A relative boom in Baton Rouge
"No place has been untouched by this recession. This is a change from previous recessions," said Alan Berube, a senior fellow and research director of the Brookings Metropolitan Policy Program. "But there's a big difference in losing one-tenth of a percentage and losing 15% of jobs."
Baton Rouge, which was ranked No. 6, "grew jobs every month until August 2009 and in August it only lost nine-tenths of a percent, compared to 5.1% nationally," said Lauren C. Scott, professor emeritus of economics at Louisiana State University.
Scott said $5.1 billion of construction projects have been announced or are under construction in the Baton Rouge metro, including a new plant for French chemical company SNF and the expansion of an ExxonMobil (NYSE:XOM - News) chemical plant.
"One nice thing after another thing happened that has countered what's happening in the rest of the country," Scott said.
Ernie Goss, an economist at Creighton University in Omaha, who studies much of the nation's energy and farm belts, said the strong dollar early this year hurt farm exports. "But the dollar has now weakened significantly and that will be good for the farm sector and energy commodities," Goss said. "I think 2010 is going to be much better than 2009. But we are still not going to have a lot of job gains.
A 22-year unemployment high in Texas
Although the metros in the ranking are strong by relative standards, their unemployment rates in many cases are now peaking because they entered the recession late. Texas, which had 5 metros in our top 10, including No. 1 San Antonio, is a good example.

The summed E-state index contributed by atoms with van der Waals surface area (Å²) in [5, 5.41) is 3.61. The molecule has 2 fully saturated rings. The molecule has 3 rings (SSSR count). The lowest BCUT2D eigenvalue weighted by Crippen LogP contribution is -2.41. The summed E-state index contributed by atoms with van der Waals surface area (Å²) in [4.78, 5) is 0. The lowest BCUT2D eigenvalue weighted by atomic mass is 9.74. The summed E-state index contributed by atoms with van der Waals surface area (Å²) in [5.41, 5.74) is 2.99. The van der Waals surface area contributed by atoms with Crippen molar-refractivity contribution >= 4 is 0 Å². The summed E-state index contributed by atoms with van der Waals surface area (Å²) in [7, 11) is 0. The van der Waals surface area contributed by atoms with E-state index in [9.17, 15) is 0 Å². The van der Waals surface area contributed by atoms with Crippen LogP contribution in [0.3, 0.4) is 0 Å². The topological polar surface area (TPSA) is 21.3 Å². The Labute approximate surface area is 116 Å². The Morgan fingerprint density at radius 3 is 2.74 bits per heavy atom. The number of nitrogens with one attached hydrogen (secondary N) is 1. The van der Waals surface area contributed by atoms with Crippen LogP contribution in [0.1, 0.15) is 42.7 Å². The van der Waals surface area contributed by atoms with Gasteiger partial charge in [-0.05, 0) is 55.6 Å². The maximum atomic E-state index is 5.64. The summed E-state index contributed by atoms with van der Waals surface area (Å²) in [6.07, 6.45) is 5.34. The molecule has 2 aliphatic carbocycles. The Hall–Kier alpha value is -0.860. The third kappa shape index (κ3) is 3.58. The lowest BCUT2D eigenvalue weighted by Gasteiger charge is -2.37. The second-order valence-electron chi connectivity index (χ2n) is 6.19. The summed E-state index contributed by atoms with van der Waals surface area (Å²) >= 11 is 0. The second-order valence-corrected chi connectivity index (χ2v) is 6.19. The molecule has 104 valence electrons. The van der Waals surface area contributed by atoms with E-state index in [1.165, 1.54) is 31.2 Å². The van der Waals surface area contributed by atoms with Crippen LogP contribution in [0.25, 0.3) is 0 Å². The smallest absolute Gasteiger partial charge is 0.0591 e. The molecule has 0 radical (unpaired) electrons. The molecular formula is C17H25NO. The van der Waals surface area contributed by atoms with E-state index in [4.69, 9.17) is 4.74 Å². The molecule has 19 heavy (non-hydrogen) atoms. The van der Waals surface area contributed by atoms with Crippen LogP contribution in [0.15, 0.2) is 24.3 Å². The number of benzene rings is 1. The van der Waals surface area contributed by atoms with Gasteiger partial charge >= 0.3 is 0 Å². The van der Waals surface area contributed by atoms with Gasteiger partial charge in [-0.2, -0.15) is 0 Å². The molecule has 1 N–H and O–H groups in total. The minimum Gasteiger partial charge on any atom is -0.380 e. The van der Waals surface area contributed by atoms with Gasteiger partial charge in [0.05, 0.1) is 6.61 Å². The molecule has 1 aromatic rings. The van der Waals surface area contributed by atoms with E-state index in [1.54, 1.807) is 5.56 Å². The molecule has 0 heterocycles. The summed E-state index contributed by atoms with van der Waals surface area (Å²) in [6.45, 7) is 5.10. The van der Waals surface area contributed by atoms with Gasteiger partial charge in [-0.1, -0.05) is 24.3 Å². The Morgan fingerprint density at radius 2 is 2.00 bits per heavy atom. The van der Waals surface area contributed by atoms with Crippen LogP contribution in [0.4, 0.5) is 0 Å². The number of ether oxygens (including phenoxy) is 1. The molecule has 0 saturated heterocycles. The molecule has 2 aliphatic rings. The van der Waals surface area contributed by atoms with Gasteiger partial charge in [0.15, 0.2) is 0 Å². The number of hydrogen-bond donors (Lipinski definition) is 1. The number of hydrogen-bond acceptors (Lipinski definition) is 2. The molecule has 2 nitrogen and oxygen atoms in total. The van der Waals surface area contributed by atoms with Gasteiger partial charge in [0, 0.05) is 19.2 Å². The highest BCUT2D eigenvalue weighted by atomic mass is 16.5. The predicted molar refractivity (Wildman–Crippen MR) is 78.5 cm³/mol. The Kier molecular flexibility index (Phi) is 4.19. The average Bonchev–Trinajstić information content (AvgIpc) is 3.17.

The unemployment rate in Texas hit 8.2% in September, rising above 8% for the first time in 22 years. But that's a very low unemployment rate, compared to the national rate of 9.8% or to Nevada's 13.3% rate.
Texas is unlikely to face a prolonged downturn, said Terry Clower, an economist at the University of North Texas. The state's affordable cost of living make it attractive to new residents and corporations, the largest of which tend to be based near Houston and Dallas.
"It's perceived as a low-cost place to do business," Clower said. "Because housing is affordable, the wage rates reflect that."
Marisa Di Natale, a director at Moody's Economy.com, said late arrivals to the recession will generally face mild downturns.
These metros "haven't had a big erosion in housing wealth, which has kept consumer spending stronger than it would otherwise be," Di Natale
Employment and Economic Muscle
Federal Reserve Chairman Ben Bernanke might think the country is out of the recession, but unemployment is rising from Connecticut to California and banks
are taking possession of a growing share of American homes. But some metros across the nation have managed to stay out of the recession's path and could
now be poised for recovery. Using data and analysis from the Brookings Institution's new MetroMonitor study, BusinessWeek.com ranked the nation's top
40 economies based on job growth, employment, economic growth, and home prices. And Texas seems to be the clear winner with San Antonio at the top of the list
and five metros in the top 10. To see which metros made the list, read on.
The Brookings Institution ranked the 100 largest metros by averaging the ranks for four key indicators: employment change, unemployment change, gross metropolitan product, and home price change. Employment was measured by the change from the peak quarter for each metro to the second quarter of 2009. The peak was the quarter in which the metro had the most jobs during the past five years. Unemployment was ranked by measuring the percentage-point change from the first quarter of 2009 to the second quarter of 2009. Gross metropolitan product was measured from the peak quarter to the second quarter of 2009. And the ranking of home prices compared the second quarter of 2009 to the previous quarter. The employment data were provided by Moody's Economy.com, the unemployment data were collected from the U.S. Bureau of Labor Statistics, and the home price index came from the Federal Housing Finance Agency.